Written by Jeff Mackey
Animals who are bred and killed for their fur in China live in misery from birth to death. Chinchillas, foxes, minks, raccoons—and, yes, even dogs and cats—are jammed into crowded wire cages, and the close confinement and filthy conditions quickly lead to mental illness. As documented in our undercover video, fur farmers kill animals by bashing their heads in or breaking their necks while they are still conscious.
Animal protection laws are nonexistent in China, but PETA Asia is working overtime to change that. Whether by submitting recommendations for China's first-ever animal protection legislation, going undercover at fur farms, or exposing the hideous conditions for animals in Chinese zoos, PETA Asia is tirelessly on the front line for animals.
Please take a moment to write to the Chinese ambassador to the U.S., Zhang Yesui, and ask him to do everything in his power to put animal welfare on the agenda in his country. Share the video with family and friends, and remember: If we don't watch it, we can't stop it.
For more information on animal welfare in China, please check out PETA Asia's Web site.
As a lifelong Hello Kitty fan, I nearly fell off my chair when I heard that Sanrio is looking for a new character to replace Kitty, who hasn't been a hot seller lately. Um, hello? Sanrio, have you heard that there is a recession going on? It's not Kitty's fault.
Luckily, PETA is proposing a plan to save the world's cutest cat and real kitties: a new ad campaign and merchandise line starring Hello Kitty featuring the message "Hello Kitty, Goodbye Animal Homelessness. Please Spay or Neuter." No doubt, compassionate connoisseurs of cuteness would snatch up HK spay-and-neuter stuff in a nanosecond.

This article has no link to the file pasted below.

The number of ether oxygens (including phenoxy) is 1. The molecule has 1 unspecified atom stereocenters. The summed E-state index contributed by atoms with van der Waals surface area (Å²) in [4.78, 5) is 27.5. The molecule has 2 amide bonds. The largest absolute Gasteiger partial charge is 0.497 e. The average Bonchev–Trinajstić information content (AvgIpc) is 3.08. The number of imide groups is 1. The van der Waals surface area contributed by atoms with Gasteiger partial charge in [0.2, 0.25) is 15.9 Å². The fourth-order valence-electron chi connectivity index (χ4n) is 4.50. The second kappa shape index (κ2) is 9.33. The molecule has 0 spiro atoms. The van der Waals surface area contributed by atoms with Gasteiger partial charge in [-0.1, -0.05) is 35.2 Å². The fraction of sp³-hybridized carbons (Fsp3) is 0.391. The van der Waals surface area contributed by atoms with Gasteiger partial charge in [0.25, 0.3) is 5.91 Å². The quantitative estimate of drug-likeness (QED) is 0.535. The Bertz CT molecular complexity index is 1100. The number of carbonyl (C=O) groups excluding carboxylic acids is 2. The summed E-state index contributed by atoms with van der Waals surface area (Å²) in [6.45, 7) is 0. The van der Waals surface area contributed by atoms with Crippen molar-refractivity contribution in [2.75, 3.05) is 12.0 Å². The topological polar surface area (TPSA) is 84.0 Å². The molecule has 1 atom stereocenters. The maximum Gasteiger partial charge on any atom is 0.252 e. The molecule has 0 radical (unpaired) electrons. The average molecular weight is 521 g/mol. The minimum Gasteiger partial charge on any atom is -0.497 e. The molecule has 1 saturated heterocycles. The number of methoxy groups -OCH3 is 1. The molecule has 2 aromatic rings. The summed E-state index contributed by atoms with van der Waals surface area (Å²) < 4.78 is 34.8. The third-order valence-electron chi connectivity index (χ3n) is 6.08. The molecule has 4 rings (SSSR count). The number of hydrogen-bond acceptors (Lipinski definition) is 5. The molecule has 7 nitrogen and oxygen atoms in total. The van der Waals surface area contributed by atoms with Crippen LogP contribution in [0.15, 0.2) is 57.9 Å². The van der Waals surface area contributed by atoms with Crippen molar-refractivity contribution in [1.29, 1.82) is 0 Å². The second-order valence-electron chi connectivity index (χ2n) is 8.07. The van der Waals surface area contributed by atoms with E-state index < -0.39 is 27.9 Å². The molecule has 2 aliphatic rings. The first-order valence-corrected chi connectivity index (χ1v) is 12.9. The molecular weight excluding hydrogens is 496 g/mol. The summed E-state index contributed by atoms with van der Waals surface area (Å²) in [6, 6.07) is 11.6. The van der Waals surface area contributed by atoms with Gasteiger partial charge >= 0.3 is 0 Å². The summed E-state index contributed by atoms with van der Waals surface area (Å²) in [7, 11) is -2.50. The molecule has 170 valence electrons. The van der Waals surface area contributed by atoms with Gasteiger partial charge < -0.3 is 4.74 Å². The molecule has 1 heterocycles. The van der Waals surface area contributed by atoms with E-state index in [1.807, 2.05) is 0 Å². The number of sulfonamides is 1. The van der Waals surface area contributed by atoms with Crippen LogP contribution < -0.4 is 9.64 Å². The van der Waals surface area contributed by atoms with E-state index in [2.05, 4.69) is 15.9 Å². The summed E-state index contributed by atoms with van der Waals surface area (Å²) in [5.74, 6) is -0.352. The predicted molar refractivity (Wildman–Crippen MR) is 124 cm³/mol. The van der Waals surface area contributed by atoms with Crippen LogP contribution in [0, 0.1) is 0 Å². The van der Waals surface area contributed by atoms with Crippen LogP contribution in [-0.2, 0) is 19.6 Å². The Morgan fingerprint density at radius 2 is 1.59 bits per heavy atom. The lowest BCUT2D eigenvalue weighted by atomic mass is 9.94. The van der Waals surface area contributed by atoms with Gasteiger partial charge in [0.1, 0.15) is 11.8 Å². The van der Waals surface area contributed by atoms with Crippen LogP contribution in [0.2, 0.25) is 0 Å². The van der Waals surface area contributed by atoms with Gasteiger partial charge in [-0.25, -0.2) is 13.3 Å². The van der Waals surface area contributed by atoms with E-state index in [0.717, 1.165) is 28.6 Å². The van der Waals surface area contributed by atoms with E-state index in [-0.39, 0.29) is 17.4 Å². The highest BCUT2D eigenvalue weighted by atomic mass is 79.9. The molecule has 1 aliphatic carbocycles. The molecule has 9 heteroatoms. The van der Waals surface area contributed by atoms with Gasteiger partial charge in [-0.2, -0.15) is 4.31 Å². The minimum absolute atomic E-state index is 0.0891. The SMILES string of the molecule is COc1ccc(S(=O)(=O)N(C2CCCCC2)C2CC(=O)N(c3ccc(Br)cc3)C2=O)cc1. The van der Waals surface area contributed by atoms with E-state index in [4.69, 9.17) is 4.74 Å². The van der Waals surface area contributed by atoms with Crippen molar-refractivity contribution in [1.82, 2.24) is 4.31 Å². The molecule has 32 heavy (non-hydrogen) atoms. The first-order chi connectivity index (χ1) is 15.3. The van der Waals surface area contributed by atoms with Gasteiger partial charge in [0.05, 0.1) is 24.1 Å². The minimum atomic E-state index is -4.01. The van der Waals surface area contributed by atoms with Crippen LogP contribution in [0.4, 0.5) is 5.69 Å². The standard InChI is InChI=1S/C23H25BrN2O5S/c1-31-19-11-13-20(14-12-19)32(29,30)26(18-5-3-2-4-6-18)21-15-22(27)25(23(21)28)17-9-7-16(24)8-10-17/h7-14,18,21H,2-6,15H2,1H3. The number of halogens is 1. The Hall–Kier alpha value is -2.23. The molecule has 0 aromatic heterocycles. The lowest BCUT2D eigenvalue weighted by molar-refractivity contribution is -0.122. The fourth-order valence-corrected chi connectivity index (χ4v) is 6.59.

Let's hope Sanrio takes us up on our offer. In the meantime, you can bring the issue of spaying and neutering to the forefront with a "Spay Today, Save a Life Tomorrow" mug. As sad as a world with no Hello Kitty would be, a world in which millions of real kitties are suffering on the streets and are euthanized for lack of a good home is a sad reality that we can easily fix with just one SNIP.
Bravo to the good folks at CBS 5 in San Francisco for running with a chilling Swedish investigative report on the down industry.
In case you think that the down filling in coats and pillows is gathered by a kindly farmer who just follows molting birds around all day and fills a sack with their lost feathers, here's an eye-opener: An investigative team from the Swedish TV show Cold Facts went undercover on goose farms in Poland, Hungary, and China and videotaped workers yanking fistfuls of feathers out of live birds, a process that a veterinarian contacted by CBS 5 described as "torture." At one farm, a worker is shown using a needle and thread to sew a goose's skin back together after the skin had been ripped apart during plucking.
Makes that down comforter seem less comforting, doesn't it? Luckily for geese and the people who don't wish to hurt them, down-alternative comforters are just as cozy and cuddly as those made from down. I speak from personal experience—I happen to have one on my bed … along with three toasty kitties and a dog.